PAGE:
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Another important dot-com lesson was that advertising, no matter how clever, cannot save you.

Take online pet-supply store Its talking sock puppet mascot became so popular that it appeared in a multimillion-dollar Super Bowl commercial and as a balloon in the Macy's Thanksgiving Day Parade. But as cute--or possibly annoying--as the sock puppet was, was never able to give pet owners a compelling reason to buy supplies online. After they ordered kitty litter, a customer had to wait a few days to actually get it. And let's face it, when you need kitty litter, you need kitty litter. Moreover, because the company had to undercharge for shipping costs to attract customers, it actually lost money on most of the items it sold. raised $82.5 million in an IPO in February 2000 before collapsing nine months later. is a former dot-com enterprise that sold pet supplies to retail customers. It began operations in February 1999 and folded in November 2000. A high profile marketing campaign gave it a widely recognized public presence, including an appearance in the 1999 Macy's Thanksgiving Day Parade and an advertisement in the 2000 Super Bowl. Its popular sock puppet advertising spokespersonality was interviewed by People magazine and appeared on Good Morning America.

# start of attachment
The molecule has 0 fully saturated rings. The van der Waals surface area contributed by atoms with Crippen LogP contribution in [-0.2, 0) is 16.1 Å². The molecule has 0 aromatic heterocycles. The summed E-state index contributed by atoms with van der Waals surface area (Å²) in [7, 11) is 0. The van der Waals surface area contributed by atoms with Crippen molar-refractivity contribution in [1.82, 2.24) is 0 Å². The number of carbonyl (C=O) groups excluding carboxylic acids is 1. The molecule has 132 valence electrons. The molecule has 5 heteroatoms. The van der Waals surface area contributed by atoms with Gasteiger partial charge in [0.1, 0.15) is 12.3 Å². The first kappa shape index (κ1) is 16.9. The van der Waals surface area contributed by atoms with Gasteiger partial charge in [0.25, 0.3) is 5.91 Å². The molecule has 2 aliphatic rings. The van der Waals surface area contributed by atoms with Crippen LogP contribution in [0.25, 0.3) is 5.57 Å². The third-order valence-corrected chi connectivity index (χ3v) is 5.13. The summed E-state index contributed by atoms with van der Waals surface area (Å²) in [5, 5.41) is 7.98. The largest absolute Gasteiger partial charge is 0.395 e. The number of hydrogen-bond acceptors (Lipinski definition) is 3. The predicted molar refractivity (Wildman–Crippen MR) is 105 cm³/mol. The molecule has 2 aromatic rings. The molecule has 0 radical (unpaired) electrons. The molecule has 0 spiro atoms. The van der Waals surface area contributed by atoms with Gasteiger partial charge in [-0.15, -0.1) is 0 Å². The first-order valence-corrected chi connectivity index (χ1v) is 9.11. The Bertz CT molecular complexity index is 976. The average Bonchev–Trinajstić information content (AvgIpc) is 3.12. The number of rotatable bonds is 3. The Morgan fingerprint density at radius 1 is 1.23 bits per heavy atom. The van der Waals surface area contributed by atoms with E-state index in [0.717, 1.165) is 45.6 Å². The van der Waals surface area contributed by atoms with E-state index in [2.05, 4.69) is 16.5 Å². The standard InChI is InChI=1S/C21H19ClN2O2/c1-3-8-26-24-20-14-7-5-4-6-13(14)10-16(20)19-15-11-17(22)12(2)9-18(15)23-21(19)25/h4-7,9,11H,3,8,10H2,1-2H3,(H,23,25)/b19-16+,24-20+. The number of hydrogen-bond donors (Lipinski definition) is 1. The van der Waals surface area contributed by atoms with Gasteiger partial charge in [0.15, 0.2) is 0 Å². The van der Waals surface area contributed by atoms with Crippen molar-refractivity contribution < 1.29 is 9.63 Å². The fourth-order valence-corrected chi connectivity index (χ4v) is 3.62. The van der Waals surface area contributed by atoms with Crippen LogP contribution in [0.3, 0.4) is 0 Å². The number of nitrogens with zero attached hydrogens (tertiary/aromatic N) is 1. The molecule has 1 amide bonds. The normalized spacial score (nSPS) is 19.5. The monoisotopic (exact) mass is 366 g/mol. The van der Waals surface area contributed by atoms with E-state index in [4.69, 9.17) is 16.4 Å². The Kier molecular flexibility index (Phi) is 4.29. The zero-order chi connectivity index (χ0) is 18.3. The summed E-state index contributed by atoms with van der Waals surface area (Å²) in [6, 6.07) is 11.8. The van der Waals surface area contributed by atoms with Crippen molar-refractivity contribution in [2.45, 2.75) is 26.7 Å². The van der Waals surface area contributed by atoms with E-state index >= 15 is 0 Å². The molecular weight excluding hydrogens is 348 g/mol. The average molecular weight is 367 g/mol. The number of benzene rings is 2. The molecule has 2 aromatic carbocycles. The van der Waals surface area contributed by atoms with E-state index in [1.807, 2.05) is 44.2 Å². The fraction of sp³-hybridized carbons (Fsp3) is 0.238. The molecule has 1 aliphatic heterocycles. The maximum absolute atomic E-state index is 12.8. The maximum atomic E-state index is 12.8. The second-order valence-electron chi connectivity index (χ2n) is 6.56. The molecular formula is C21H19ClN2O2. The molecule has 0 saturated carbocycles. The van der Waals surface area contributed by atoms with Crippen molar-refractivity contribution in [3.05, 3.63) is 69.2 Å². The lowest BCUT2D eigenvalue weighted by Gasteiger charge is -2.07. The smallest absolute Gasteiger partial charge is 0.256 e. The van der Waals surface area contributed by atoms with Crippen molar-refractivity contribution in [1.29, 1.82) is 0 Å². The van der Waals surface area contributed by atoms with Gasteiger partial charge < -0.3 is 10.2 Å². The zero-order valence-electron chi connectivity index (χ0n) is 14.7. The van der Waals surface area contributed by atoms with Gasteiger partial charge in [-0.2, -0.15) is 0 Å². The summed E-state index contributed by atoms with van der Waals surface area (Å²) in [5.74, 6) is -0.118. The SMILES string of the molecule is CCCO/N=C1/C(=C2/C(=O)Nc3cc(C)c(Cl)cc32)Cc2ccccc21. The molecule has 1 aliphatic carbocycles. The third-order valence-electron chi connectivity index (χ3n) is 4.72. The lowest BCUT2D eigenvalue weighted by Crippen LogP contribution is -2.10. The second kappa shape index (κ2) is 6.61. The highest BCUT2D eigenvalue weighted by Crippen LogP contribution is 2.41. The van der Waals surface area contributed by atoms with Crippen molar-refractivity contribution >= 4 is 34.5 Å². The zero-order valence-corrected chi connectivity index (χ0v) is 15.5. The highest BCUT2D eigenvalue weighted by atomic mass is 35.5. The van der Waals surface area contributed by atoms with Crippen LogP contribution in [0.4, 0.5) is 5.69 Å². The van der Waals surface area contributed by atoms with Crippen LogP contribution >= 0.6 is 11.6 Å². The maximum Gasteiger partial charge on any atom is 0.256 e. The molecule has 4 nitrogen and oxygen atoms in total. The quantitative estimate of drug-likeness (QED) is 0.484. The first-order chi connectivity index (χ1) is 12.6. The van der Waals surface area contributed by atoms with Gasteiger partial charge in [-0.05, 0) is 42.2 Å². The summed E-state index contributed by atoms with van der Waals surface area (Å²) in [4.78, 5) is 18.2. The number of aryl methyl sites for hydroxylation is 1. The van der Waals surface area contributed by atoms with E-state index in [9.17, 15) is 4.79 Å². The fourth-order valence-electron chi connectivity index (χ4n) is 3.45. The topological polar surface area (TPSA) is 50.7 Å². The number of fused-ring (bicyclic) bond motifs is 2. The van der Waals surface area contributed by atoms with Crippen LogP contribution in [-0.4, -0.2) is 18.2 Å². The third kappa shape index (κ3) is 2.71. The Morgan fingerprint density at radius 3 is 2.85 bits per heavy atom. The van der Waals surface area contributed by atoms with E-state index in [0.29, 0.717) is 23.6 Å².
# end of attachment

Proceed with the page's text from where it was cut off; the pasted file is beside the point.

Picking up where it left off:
Although sales rose dramatically due to the attention, the company was weak on fundamentals and actually lost money on most of its sales. Its high public profile during its brief existence made it one of the more noteworthy failures of the dot-com bubble of the early 2000s. US$300 million of investment capital vanished with the company's failure.